What the Recruiters Look for in a job Interview : Facts Every Candidate Should Know

Interview is a formal interaction between job recruiters and job seekers. Though formal it focuses on the personal traits, qualifications and skills of an individual. It is therefore also called a Personal Interview. Personal Interview broadly examines the suitability of an individual to play a specific role in an organisation and perform a set of given responsibilities. Most candidates fulfill the minimum eligibility criterion but only few demonstrate those outstanding qualities which place them above the average crowd.

On an average any candidate appearing for an interview is almost as equally qualified as you are, as experienced or inexperienced as you are, especially if the job description is clearly specified; equally well versed with competencies and skills that the job/position demands.

What then are those outstanding qualities that will make you stand apart from the rest of the candidates?

Here are seven important tips that can make or mar your opportunities:

  • Well drafted resume: On top of the list is your resume. A resume which is neat with proper design, content and layout, free from grammatical errors and has at a glance appeal, it will secure you the much awaited Interview call.
  • Preparation for the Interview: Whether you receive your call letter well in advance, one month before the interview, one week ahead or just a day before, you should be thoroughly prepared for the interview. Review your resume, compile your documents, arrange your folder, brush up the main content, reflect on major focus areas and formulate answers to the probable and expected questions. Preparing in advance makes your more confident and composed on the day of performance.
  • Dress up for the Interview: Your appearance is the very first communication to your interviewer. The manner in which you dress up is one of the most powerful forms of non-verbal communication that helps the interviewer to frame an opinion about you even before you start with the real conversation. If you are dressed professionally you will immediately communicate your genuine interest and seriousness for this job opportunity. Over and above this, it will speak more about your personal hygiene, sense of self-respect and self-dignity. If you are dressed more causally, it will give away the impression that either you are disinterested or that it is essentially your basic sense of dressing. It may also be considered as a mark of disregard or disrespect. It is important therefore to be dressed up than to be dressed casually.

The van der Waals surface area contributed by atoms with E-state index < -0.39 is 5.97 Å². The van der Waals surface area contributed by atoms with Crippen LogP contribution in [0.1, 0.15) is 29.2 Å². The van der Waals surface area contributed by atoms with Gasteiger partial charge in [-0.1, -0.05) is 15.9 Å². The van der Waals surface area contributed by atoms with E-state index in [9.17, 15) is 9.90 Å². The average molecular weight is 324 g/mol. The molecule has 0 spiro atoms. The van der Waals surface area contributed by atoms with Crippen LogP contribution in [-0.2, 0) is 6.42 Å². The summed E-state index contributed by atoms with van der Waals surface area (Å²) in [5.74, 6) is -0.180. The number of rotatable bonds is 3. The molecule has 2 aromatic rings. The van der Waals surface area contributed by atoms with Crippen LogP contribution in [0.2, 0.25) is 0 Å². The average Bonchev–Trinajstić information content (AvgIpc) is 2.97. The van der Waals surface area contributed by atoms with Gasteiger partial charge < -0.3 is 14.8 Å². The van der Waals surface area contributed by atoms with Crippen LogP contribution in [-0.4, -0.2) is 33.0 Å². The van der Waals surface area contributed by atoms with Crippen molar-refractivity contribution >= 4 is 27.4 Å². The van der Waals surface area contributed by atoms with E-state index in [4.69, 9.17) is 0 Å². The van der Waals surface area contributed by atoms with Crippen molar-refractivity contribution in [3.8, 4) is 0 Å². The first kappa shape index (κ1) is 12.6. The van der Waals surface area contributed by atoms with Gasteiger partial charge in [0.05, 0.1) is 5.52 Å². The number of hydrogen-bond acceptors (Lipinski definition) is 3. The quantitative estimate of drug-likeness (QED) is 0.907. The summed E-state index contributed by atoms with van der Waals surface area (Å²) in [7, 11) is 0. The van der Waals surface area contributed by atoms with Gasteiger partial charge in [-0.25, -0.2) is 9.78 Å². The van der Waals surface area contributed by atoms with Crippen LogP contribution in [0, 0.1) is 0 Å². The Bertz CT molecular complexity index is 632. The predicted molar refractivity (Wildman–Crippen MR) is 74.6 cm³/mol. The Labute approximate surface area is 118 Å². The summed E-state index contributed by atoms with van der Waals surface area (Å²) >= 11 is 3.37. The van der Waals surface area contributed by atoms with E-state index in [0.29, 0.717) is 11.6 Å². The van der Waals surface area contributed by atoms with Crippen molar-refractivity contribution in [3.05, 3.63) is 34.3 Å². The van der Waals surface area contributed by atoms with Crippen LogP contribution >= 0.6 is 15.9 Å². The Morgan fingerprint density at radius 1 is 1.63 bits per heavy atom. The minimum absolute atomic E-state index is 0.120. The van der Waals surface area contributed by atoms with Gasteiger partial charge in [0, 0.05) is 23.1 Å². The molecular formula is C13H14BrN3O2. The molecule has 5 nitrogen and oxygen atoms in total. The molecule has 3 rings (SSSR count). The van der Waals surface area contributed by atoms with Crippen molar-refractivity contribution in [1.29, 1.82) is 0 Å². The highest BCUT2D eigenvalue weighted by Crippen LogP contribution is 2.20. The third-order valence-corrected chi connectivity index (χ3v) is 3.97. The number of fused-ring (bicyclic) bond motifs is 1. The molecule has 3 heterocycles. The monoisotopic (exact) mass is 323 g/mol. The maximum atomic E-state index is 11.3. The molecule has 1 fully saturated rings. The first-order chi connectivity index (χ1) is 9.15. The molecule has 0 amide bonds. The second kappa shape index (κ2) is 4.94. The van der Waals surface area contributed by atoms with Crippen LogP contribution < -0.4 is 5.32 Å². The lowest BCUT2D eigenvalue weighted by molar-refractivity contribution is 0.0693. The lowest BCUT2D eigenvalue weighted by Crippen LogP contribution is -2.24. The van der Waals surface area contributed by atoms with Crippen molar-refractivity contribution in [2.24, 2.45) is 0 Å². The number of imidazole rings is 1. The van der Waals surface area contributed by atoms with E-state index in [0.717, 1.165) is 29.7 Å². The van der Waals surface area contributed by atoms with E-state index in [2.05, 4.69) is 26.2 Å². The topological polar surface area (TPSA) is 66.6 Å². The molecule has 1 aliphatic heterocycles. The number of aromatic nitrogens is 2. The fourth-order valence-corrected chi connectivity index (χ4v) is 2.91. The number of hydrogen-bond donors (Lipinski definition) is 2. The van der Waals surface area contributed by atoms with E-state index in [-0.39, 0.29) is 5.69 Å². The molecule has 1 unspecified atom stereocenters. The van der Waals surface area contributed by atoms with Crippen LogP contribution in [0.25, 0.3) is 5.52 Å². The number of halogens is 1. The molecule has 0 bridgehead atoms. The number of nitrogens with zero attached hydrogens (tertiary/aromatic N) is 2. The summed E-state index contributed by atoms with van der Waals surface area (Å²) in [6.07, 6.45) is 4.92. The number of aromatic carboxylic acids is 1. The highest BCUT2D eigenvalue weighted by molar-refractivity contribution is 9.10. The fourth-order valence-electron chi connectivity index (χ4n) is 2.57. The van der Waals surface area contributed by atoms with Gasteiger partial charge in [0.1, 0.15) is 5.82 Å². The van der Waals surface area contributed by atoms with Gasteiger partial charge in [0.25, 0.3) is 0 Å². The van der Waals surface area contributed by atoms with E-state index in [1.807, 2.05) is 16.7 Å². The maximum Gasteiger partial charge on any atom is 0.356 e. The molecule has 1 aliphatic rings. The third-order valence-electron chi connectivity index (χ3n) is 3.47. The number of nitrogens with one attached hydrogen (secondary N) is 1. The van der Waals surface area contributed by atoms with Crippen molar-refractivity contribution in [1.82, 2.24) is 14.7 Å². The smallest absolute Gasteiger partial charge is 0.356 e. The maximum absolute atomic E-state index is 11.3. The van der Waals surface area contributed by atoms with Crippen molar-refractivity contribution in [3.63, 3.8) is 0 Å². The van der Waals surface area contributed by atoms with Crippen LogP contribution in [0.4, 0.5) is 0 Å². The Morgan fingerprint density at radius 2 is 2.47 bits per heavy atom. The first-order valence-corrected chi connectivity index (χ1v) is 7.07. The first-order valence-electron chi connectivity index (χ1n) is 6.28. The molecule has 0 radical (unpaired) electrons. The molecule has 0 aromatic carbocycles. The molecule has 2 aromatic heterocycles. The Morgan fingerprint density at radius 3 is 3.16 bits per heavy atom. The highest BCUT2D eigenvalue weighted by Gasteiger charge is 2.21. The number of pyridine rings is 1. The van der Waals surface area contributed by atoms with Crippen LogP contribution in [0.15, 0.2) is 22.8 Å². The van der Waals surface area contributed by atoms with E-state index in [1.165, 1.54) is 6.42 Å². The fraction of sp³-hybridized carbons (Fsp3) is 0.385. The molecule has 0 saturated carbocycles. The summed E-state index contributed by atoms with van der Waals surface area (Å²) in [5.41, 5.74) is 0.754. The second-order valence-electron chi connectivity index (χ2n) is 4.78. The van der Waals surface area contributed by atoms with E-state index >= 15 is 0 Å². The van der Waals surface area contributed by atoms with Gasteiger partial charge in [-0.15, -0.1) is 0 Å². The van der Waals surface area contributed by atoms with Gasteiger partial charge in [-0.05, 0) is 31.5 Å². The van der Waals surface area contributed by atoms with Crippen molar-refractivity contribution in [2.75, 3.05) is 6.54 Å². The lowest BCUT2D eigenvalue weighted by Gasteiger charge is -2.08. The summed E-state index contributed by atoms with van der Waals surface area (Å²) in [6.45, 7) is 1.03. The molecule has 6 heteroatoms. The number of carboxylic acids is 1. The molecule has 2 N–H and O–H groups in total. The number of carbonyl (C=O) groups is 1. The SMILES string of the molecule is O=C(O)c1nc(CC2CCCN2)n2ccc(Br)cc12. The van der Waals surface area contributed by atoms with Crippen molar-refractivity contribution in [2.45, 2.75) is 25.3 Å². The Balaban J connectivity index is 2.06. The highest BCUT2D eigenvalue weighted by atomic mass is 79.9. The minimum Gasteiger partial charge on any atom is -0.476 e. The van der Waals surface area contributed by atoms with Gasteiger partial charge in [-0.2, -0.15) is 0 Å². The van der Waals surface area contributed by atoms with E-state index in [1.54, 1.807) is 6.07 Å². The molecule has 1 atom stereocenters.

• Confidence and Body Language: Your posture, your handshake, your style of greeting and self-introduction; all this will have a significant impact on the interviewer. Straight posture (not stiff), firm handshake( not a weak dead fish one) , proper eye-contact, audible pitch, good intonation (modulation of voice), normal speed and controlled rhythm will not just create a good first impression but will help leave a lasting impression. Of course do not forget to wear a warm smile.
  • Knowledge and Question handling: Your knowledge is more related to application rather than theoretical information. Common sense and ability to relate to context is much more appreciated rather than presenting wrong or vague information. Answer honestly and be to the point. Keep it short and precise. Acknowledge the fact that you may not know all the answers. As a matter of fact, you are not expected to give all correct answers. How you handle the situation is what the interviewer is looking for. Can you handle pressure? Are you honest? Are you nervous? These are some of the important traits that an interviewer tries to assess by putting you through a range of questions or situations. Your presence of mind, calmness to handle difficult situations, willingness to learn, honesty to accept your areas of improvement are the skills that play a larger role in your success.
  • Emotional Intelligence and Communication Skills: Organisations are no more interested in hiring candidates with high grades or mere high intelligence quotient. Contemporary work culture demands individuals who are not just intelligent but people who also demonstrate a higher degree of emotional sensibility and intelligence
  • Team player: Today, as Peter Drucker observed, “teams become the work unit rather than the individual himself.” This is why the skills that help people harmonise have become more valuable for hiring officials and agencies. So high verbal fluency, empathy, sympathy, creativity, anger management, accepting criticism, spreading goodwill and promoting team work are much preferred skills as compared to technical expertise and high scores.

As a final word I would like to add that the ingredient that is indispensable for any successful communication is your level of enthusiasm. Enthusiasm is that little spark which holds great promise. A happy face, fresh mind and eager heart are evidence enough of loyalty, dedication and sincerity. Do not hold back, let the energy flow. Enthusiasm is contagious, it will not go unnoticed.

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